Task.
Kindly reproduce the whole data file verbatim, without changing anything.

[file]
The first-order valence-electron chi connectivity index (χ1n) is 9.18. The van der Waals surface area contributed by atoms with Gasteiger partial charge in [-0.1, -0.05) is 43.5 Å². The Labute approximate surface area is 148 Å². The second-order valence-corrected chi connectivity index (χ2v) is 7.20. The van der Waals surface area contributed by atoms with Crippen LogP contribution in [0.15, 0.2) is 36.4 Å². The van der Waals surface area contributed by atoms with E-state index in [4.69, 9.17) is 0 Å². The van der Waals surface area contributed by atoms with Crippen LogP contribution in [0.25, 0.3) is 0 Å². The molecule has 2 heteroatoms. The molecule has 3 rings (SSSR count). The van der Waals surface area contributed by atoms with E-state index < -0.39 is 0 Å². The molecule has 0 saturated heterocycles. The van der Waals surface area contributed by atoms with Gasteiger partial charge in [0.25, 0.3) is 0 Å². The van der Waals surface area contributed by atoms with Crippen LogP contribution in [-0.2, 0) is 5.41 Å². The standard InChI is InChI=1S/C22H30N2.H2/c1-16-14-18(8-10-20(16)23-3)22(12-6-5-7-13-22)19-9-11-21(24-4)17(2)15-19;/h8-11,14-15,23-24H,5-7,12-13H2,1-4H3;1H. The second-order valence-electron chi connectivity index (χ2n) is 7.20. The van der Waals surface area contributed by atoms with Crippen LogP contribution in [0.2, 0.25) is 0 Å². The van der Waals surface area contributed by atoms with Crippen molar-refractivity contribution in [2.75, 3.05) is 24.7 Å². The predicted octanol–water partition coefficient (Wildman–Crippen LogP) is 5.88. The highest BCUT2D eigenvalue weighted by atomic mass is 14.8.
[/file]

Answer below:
The first-order valence-electron chi connectivity index (χ1n) is 9.18. The van der Waals surface area contributed by atoms with Gasteiger partial charge in [-0.1, -0.05) is 43.5 Å². The Labute approximate surface area is 148 Å². The second-order valence-corrected chi connectivity index (χ2v) is 7.20. The van der Waals surface area contributed by atoms with Crippen LogP contribution in [0.15, 0.2) is 36.4 Å². The van der Waals surface area contributed by atoms with E-state index in [4.69, 9.17) is 0 Å². The van der Waals surface area contributed by atoms with Crippen LogP contribution in [0.25, 0.3) is 0 Å². The molecule has 2 heteroatoms. The molecule has 3 rings (SSSR count). The van der Waals surface area contributed by atoms with E-state index < -0.39 is 0 Å². The molecule has 0 saturated heterocycles. The van der Waals surface area contributed by atoms with Gasteiger partial charge in [0.25, 0.3) is 0 Å². The van der Waals surface area contributed by atoms with Crippen LogP contribution in [-0.2, 0) is 5.41 Å². The standard InChI is InChI=1S/C22H30N2.H2/c1-16-14-18(8-10-20(16)23-3)22(12-6-5-7-13-22)19-9-11-21(24-4)17(2)15-19;/h8-11,14-15,23-24H,5-7,12-13H2,1-4H3;1H. The second-order valence-electron chi connectivity index (χ2n) is 7.20. The van der Waals surface area contributed by atoms with Crippen LogP contribution in [0.2, 0.25) is 0 Å². The van der Waals surface area contributed by atoms with Crippen molar-refractivity contribution in [2.75, 3.05) is 24.7 Å². The predicted octanol–water partition coefficient (Wildman–Crippen LogP) is 5.88. The highest BCUT2D eigenvalue weighted by atomic mass is 14.8.